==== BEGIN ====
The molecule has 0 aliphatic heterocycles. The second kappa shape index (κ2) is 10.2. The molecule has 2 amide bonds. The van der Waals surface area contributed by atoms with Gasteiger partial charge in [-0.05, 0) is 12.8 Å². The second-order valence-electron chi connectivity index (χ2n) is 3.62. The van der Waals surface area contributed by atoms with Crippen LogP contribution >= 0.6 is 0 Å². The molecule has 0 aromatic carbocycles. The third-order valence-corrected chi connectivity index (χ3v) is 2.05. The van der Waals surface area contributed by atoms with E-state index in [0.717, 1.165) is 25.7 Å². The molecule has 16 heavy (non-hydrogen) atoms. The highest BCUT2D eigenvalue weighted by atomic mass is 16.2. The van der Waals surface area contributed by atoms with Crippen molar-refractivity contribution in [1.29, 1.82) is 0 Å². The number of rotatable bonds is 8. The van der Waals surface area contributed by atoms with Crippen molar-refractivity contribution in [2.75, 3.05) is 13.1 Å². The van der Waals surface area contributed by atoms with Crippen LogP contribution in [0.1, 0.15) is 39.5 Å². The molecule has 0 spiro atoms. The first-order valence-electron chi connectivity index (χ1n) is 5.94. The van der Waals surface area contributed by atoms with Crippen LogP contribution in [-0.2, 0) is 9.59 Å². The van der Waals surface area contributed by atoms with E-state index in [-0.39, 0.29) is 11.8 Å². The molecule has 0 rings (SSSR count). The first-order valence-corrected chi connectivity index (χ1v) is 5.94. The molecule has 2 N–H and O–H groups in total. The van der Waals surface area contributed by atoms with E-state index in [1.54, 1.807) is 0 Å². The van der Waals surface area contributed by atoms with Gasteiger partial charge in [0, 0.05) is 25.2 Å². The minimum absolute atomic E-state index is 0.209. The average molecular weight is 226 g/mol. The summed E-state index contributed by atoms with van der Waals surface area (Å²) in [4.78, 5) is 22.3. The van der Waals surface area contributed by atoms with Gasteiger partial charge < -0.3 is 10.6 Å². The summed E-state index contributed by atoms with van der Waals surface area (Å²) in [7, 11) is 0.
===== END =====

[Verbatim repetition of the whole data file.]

The molecule has 0 aliphatic heterocycles. The second kappa shape index (κ2) is 10.2. The molecule has 2 amide bonds. The van der Waals surface area contributed by atoms with Gasteiger partial charge in [-0.05, 0) is 12.8 Å². The second-order valence-electron chi connectivity index (χ2n) is 3.62. The van der Waals surface area contributed by atoms with Crippen LogP contribution >= 0.6 is 0 Å². The molecule has 0 aromatic carbocycles. The third-order valence-corrected chi connectivity index (χ3v) is 2.05. The van der Waals surface area contributed by atoms with E-state index in [0.717, 1.165) is 25.7 Å². The molecule has 16 heavy (non-hydrogen) atoms. The highest BCUT2D eigenvalue weighted by atomic mass is 16.2. The van der Waals surface area contributed by atoms with Crippen molar-refractivity contribution in [1.29, 1.82) is 0 Å². The number of rotatable bonds is 8. The van der Waals surface area contributed by atoms with Crippen molar-refractivity contribution in [2.75, 3.05) is 13.1 Å². The van der Waals surface area contributed by atoms with Crippen LogP contribution in [0.1, 0.15) is 39.5 Å². The molecule has 0 spiro atoms. The first-order valence-electron chi connectivity index (χ1n) is 5.94. The van der Waals surface area contributed by atoms with Crippen LogP contribution in [-0.2, 0) is 9.59 Å². The van der Waals surface area contributed by atoms with E-state index in [-0.39, 0.29) is 11.8 Å². The molecule has 0 rings (SSSR count). The first-order valence-corrected chi connectivity index (χ1v) is 5.94. The molecule has 2 N–H and O–H groups in total. The van der Waals surface area contributed by atoms with E-state index in [1.54, 1.807) is 0 Å². The van der Waals surface area contributed by atoms with Gasteiger partial charge in [0, 0.05) is 25.2 Å². The minimum absolute atomic E-state index is 0.209. The average molecular weight is 226 g/mol. The summed E-state index contributed by atoms with van der Waals surface area (Å²) in [4.78, 5) is 22.3. The van der Waals surface area contributed by atoms with Gasteiger partial charge < -0.3 is 10.6 Å². The summed E-state index contributed by atoms with van der Waals surface area (Å²) in [7, 11) is 0.